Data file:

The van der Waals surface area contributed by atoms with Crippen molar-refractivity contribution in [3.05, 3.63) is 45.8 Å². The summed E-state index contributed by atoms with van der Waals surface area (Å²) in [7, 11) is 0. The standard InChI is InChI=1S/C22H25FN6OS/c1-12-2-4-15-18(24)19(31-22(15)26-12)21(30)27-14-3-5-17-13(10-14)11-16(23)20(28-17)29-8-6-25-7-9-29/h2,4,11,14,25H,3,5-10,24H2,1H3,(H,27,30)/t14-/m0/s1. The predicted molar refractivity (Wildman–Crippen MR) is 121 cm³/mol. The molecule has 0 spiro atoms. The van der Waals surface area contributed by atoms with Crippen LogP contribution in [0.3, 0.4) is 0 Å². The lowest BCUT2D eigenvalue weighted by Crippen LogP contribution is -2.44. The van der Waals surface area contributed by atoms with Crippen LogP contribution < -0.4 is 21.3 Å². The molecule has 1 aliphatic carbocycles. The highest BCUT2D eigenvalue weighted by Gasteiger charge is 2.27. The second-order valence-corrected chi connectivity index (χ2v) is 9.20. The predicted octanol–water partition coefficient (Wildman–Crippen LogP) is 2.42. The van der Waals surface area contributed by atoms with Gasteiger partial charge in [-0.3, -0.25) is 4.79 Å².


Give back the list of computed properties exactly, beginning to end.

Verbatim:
The van der Waals surface area contributed by atoms with Crippen molar-refractivity contribution in [3.05, 3.63) is 45.8 Å². The summed E-state index contributed by atoms with van der Waals surface area (Å²) in [7, 11) is 0. The standard InChI is InChI=1S/C22H25FN6OS/c1-12-2-4-15-18(24)19(31-22(15)26-12)21(30)27-14-3-5-17-13(10-14)11-16(23)20(28-17)29-8-6-25-7-9-29/h2,4,11,14,25H,3,5-10,24H2,1H3,(H,27,30)/t14-/m0/s1. The predicted molar refractivity (Wildman–Crippen MR) is 121 cm³/mol. The molecule has 0 spiro atoms. The van der Waals surface area contributed by atoms with Crippen LogP contribution in [0.3, 0.4) is 0 Å². The lowest BCUT2D eigenvalue weighted by Crippen LogP contribution is -2.44. The van der Waals surface area contributed by atoms with Crippen LogP contribution < -0.4 is 21.3 Å². The molecule has 1 aliphatic carbocycles. The highest BCUT2D eigenvalue weighted by Gasteiger charge is 2.27. The second-order valence-corrected chi connectivity index (χ2v) is 9.20. The predicted octanol–water partition coefficient (Wildman–Crippen LogP) is 2.42. The van der Waals surface area contributed by atoms with Gasteiger partial charge in [-0.3, -0.25) is 4.79 Å².